Issues of justice are at the heart of work within the Department on Indigenous geographies and critical development studies. In challenging the dominance of western knowledges and colonising processes, our research engages post-development and Indigenous geographies to rethink rights, responsibilities and co-existence. Through innovative approaches, including close collaborations with NGOs, communities, families and place, our research focuses on the interface of Indigenous and local communities, institutional frameworks, governance, sustainability and justice. Our staff, working in Australia, South East Asia, Northeast Asia and New Zealand, are active researchers in Indigenous self-determination and empowerment, Indigenous research methodologies and ethics, water cultures, native title, critical development studies, geographies of aid, social vulnerability, adaptation and community participation.

Staff: Sara Fuller, Richie Howitt, Andrew McGregor, Jessica McLean, Fiona Miller, Sandie Suchet-Pearson.


Members of staff have conducted research for local councils, state government agencies, non- government organisations, international aid agencies, community organisations and private consultancies. The Department has strong research collaborations with universities across the Asia- Pacific, including Kyoto University and University of Malaysia Sabah.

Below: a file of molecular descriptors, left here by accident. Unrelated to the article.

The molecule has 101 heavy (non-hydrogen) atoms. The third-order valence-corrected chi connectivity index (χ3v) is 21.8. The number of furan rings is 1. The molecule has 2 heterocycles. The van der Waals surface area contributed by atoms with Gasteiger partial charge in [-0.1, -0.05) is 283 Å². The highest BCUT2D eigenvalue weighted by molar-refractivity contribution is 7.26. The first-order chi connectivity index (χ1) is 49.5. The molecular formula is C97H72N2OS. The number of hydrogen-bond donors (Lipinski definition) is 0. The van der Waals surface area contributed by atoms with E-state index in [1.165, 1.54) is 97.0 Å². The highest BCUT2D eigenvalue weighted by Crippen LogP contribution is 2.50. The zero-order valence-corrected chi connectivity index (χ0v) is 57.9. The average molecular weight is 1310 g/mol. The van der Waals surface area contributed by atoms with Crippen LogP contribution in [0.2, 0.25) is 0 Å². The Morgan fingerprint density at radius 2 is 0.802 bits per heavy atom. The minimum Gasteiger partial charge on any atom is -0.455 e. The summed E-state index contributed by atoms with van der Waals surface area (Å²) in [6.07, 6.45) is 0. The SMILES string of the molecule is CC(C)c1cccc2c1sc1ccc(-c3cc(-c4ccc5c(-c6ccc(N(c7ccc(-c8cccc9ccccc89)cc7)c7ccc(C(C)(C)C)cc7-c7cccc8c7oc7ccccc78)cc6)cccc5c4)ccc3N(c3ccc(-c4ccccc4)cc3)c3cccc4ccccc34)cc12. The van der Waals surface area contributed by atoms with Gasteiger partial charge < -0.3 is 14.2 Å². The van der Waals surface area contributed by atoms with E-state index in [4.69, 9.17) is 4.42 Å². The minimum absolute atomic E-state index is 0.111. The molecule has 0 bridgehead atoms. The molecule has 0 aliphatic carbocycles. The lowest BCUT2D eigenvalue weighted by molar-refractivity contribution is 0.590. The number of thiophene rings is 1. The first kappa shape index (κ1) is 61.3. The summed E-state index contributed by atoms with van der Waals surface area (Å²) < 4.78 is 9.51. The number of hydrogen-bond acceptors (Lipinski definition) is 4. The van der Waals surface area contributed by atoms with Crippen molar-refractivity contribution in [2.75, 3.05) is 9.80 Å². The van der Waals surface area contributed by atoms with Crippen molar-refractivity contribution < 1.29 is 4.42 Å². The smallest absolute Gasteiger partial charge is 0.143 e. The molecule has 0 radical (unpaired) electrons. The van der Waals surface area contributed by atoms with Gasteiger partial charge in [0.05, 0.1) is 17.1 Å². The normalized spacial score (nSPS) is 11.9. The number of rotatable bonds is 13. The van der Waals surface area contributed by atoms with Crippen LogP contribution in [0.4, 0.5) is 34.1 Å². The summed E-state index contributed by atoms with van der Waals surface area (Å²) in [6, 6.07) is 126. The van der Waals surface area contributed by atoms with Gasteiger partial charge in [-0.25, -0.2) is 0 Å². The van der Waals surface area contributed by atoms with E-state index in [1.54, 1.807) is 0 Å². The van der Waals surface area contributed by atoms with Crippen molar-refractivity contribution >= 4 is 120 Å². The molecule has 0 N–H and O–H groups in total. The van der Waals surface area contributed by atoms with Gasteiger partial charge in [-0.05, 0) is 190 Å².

In the 2012 Excellence in Research Australia (ERA) Macquarie University was ranked as being at “world standard” for both Human Geography and Planning. The Department of Geography and Planning has an excellent success rate in securing funding from the Australian Research Council (ARC), with five Discovery projects and one Linkage projects awarded to staff over the past five years. The Department also plays a central role in the Macquarie-Ryde Futures Partnership, with Professor Richie Howitt, the Partnership Director, located in the Department.

We welcome enquiries about our research and potential research collaborations and partnerships. Potential higher degree research students (PhD and Master of Research) and postdoctoral research fellows are encouraged to contact the Department of Geography and Planning about research opportunities.